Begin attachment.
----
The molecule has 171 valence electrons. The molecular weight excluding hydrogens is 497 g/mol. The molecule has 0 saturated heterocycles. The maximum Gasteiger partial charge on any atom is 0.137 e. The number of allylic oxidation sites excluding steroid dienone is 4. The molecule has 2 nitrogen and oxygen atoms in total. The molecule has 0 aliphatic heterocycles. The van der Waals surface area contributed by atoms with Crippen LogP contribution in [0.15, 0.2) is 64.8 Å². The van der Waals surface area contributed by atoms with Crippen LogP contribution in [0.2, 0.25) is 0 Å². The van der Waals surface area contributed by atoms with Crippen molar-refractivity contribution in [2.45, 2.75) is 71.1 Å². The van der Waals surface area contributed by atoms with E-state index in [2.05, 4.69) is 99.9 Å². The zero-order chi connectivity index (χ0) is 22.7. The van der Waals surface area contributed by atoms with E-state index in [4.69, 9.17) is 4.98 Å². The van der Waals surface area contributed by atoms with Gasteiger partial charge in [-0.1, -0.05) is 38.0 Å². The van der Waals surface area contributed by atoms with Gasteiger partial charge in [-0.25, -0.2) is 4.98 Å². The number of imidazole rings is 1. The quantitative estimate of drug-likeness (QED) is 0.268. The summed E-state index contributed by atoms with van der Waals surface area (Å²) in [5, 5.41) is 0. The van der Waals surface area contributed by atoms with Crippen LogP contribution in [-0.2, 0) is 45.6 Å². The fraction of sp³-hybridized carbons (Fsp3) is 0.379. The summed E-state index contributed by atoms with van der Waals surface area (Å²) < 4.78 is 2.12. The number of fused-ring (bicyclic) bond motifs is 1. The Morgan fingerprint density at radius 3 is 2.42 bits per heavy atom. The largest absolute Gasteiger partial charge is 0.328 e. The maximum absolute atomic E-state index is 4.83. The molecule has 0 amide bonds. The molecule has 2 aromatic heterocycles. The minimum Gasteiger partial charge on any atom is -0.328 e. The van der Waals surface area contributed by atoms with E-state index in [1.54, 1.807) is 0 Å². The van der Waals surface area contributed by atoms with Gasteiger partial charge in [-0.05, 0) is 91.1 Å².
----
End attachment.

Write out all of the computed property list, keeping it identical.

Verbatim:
The molecule has 171 valence electrons. The molecular weight excluding hydrogens is 497 g/mol. The molecule has 0 saturated heterocycles. The maximum Gasteiger partial charge on any atom is 0.137 e. The number of allylic oxidation sites excluding steroid dienone is 4. The molecule has 2 nitrogen and oxygen atoms in total. The molecule has 0 aliphatic heterocycles. The van der Waals surface area contributed by atoms with Crippen LogP contribution in [0.15, 0.2) is 64.8 Å². The van der Waals surface area contributed by atoms with Crippen LogP contribution in [0.2, 0.25) is 0 Å². The van der Waals surface area contributed by atoms with Crippen molar-refractivity contribution in [2.45, 2.75) is 71.1 Å². The van der Waals surface area contributed by atoms with E-state index in [2.05, 4.69) is 99.9 Å². The zero-order chi connectivity index (χ0) is 22.7. The van der Waals surface area contributed by atoms with E-state index in [4.69, 9.17) is 4.98 Å². The van der Waals surface area contributed by atoms with Gasteiger partial charge in [-0.1, -0.05) is 38.0 Å². The van der Waals surface area contributed by atoms with Gasteiger partial charge in [-0.25, -0.2) is 4.98 Å². The number of imidazole rings is 1. The quantitative estimate of drug-likeness (QED) is 0.268. The summed E-state index contributed by atoms with van der Waals surface area (Å²) in [5, 5.41) is 0. The van der Waals surface area contributed by atoms with Crippen LogP contribution in [-0.2, 0) is 45.6 Å². The fraction of sp³-hybridized carbons (Fsp3) is 0.379. The summed E-state index contributed by atoms with van der Waals surface area (Å²) < 4.78 is 2.12. The number of fused-ring (bicyclic) bond motifs is 1. The Morgan fingerprint density at radius 3 is 2.42 bits per heavy atom. The largest absolute Gasteiger partial charge is 0.328 e. The maximum absolute atomic E-state index is 4.83. The molecule has 0 amide bonds. The molecule has 2 aromatic heterocycles. The minimum Gasteiger partial charge on any atom is -0.328 e. The van der Waals surface area contributed by atoms with E-state index in [1.54, 1.807) is 0 Å². The van der Waals surface area contributed by atoms with Gasteiger partial charge in [-0.05, 0) is 91.1 Å².